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Plan A Building's Funeral In Six Steps

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With strategic planning and flexible execution, funerals for historic places can engage the public with the significant buildings and spaces of our shared cityscapes, promote historic and cultural preservation organizations, and unite communities for future causes. Check out this slideshow for six tips on how to plan a funeral for a place you loved.

Find more preservation toolkits at https://SavingPlaces.org/tips-and-tools.

Published in: Government & Nonprofit
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Plan A Building's Funeral In Six Steps

  1. 1. 6 Steps to PLAN A BUILDING’S FUNERAL
  2. 2. 1. Research the building. Gathering information, historic photographs, and video or audio clips that feature the building will be the core of the narrative for the obituary and event promotion.
  3. 3. 2. Invite participants. Balance preservation or architecture experts with individuals who can offer a more personal perspective. Consider architects or people who lived or worked in the building.
  4. 4. 3. Compose and publish an obituary. Write it as you would for a person: When was the building born? Who were its parent/designers? What inspired the building, and how will it be remembered? Does it have key features or personality traits? How did it spend its career? How did it die?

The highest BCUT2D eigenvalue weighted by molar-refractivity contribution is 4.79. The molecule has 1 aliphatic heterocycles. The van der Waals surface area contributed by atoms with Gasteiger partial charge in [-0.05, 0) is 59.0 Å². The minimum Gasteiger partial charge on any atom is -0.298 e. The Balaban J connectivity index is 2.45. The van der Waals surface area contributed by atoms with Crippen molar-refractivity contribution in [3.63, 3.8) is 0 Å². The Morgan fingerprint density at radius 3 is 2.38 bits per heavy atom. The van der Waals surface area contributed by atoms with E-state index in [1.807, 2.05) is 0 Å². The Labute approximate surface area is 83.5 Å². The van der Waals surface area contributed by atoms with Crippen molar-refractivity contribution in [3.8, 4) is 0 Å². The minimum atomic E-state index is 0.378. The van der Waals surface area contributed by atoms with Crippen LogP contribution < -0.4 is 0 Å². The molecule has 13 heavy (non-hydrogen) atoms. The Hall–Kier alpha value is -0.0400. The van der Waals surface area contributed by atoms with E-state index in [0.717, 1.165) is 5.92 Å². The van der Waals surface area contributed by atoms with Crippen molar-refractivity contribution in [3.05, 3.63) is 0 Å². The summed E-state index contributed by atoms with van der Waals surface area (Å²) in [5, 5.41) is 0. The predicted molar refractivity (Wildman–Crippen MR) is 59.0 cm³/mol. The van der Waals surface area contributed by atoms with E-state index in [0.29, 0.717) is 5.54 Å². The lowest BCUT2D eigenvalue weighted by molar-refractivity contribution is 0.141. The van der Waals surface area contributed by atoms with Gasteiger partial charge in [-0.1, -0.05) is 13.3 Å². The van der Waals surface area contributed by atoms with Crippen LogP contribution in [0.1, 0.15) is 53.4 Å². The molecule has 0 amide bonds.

5. 5. 4. Focus on the logistics. Determine the exact location of the funeral and a spot to meetup after. Arrange for music, live or recorded. Don’t forget PA equipment, a wreath, and a large picture of the building at its prime.
  6. 6. 5. Don’t forget about marketing. This kind of event is made for the media, so spend time making a Facebook event, email your network, and share through social media. Think about including a hashtag too.
  7. 7. 6. Document the funeral. Arrange for a photographer or videographer. Your city archives or library may be interested in keeping your documents in their files.
  8. 8. The National Trust for Historic Preservation works to save America’s historic places. Preservation Tips & Tools helps others do the same in their own communities. For more information, visit SavingPlaces.org. Photo credits: Christian Scully/Design Imaging Studios

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